Oracle Support Notes - "Complete Guides" Usually Aren't

January 27, 2009

In the same way that friendly fire really isn’t, it is not uncommon to encounter “Complete Guides” on MetaLink which aren’t. You would think that upon exercising due diligence in researching and following the steps therein of a process or procedure, especially after reading the official documentation, README text files, notes on My Oracle Support (MetaLink), including “complete” FAQs, that your likelihood of success would be very nearly 100%. The less than 100% factor allows for the possibility that you just happen to stumble across some obscure or new bug. If you rely on that chain of thought, don’t, because there are cases where Oracle’s information about installing feature X or migrating product Y is incomplete and downright incorrect.

As old as STATSPACK is, you would think that by now all typical errors or problems would be documented in an Oracle-published complete FAQ. As much as version upgrades are tested, you would think that a “complete” manual migration guide would be bulletproof in its steps. Another is that a relatively simple operation (via the installed script) would match the notes on (formerly) MetaLink. Listed below are two examples of how due diligence was not complete enough in order to avoid problems. These were not obscure or one-off operations by any stretch of the imagination. A third is somewhat less known, but not really out the realm of what others have done.

Installing STATSPACK

In older versions of the RDBMS software (prior to release 10g), running the spcreate.sql script can cause literally hundreds of objects to go invalid, and not just your objects, but Oracle’s as well. No problem, you think, I’ll just run utlrp.sql to recompile everything. As you sit there and wait for the repair script to run, you’ll notice nothing is happening. Why is that? Because one of the objects (indirectly) invalidated by installing STATSPACK is the DBMS_UTILITY package body. As one of the first Oracle-owned objects to be recompiled, it isn’t. Chances are you’ll be able to compile most everything else – manually – but be left with this package body having an invalid status.

Do you believe that if an Oracle-supplied built-in goes invalid that you can just re-run the script that installed it in the first place AND have no other consequences or impacts upon your system? If so, change that belief right now. In the STATSPACK installation situation, what caused everything to go haywire? Running spcreate.sql invokes calls to other scripts. One is the spcusr.sql script. This script in turn calls “@@dbmsjob” which guessing by the name does what? That’s right – it installs (or at least attempts to) the DBMS_JOB supplied built-in. Umm, what if you already had DBMS_JOB on your system, and what if DBMS_JOB happens to be in use?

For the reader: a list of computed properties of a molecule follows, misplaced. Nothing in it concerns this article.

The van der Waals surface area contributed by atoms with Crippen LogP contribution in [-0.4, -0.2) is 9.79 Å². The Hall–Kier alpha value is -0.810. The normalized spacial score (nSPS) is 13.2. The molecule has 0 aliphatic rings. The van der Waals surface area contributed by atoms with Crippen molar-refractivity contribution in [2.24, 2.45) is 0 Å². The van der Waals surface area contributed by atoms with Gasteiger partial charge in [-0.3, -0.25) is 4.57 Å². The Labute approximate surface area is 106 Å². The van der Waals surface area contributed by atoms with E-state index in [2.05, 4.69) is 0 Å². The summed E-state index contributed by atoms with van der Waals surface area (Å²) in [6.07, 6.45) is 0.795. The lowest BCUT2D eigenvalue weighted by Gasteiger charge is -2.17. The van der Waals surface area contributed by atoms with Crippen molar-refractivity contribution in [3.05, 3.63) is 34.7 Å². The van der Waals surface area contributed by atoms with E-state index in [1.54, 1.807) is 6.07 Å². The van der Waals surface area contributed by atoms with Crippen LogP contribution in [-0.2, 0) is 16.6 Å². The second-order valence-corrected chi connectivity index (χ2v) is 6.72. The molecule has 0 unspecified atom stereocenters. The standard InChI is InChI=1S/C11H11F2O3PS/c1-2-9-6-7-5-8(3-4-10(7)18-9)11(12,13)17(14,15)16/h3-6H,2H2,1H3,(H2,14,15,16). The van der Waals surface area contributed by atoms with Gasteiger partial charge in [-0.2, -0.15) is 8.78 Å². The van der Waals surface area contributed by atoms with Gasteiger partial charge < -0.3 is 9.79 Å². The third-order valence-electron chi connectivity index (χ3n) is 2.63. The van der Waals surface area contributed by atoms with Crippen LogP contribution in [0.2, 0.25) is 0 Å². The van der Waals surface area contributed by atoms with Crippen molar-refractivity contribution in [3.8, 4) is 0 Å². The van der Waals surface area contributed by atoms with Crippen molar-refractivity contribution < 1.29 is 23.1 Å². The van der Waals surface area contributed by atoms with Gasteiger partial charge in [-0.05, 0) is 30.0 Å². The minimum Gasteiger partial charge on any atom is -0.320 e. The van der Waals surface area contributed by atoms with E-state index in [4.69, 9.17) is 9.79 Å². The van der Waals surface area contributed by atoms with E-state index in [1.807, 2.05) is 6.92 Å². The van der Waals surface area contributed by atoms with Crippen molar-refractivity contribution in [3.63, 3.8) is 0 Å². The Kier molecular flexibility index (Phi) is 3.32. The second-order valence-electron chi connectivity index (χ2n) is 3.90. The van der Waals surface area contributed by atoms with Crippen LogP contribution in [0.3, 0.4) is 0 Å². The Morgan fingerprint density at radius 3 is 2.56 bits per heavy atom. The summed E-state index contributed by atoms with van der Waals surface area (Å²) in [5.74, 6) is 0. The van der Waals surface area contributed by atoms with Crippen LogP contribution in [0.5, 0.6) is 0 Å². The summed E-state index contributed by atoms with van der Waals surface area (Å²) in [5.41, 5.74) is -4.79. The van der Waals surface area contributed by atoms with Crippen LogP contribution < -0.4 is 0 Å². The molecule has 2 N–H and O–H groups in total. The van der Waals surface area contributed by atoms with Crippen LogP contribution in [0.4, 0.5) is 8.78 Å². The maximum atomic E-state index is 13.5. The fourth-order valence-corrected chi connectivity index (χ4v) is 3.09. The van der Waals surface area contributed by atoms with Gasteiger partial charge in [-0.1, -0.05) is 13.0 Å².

How can this be? STATSPACK has been around forever. There is (or was until recently) no mention of dbmsjob causing any problems in the documentation, the release notes, the README-like file (spdoc.txt) in the rdbms directory, and even better, in the STATSPACK Complete Reference note. A note has been updated (149113.1, “Installing and Configuring StatsPack [sic] Package”) which now mentions a recommendation to comment the call to dbmsjob in the spcusr.sql script. It also refers to a bug documented in 2002, but was not included in this document until more than six years later.

In the 10g version of spcusr, released several years ago, the call to dbmsjob was removed because by now (or then), the use of DBMS_JOB is much more prevalent. All in all, it was a big gaffe on Oracle’s part to not have mentioned the dbmsjob versus DBMS_UTILITY much sooner and in a clearer way.

A manual migration from 9i to 10g

One question appearing with regular frequency on many forums deals with migrating versions of Oracle. The upgrade or migration guide (depending on the version) lists several means of migrating, one of which being a manual approach. The release of 10g was significant and Oracle posted a note (316889.1) titled, “Complete Checklist for Manual Upgrades to 10gR2.” Overall, that was a big help in providing a robust step-by-step document detailing what needs to take place. Unfortunately, there were (at least) two omissions from the note, one being a show-stopper. The missing step (but known to Oracle because it is an undocumented bug) was to drop what is essentially a placeholder table for something related to XML DB. It is a one record table that if not dropped before the upgrade script is run will likely cause an unrecoverable error and require restoration of a backup (which you really, really need to take before starting, trust me on this). A prior version of the note made mention of dropping the table after the upgrade script had run. If you waited until then, you were doomed. Why wasn’t the possibility of the undocumented bug listed in the guide? The least that could have been done was to address it in the “Known issues” section of the guide.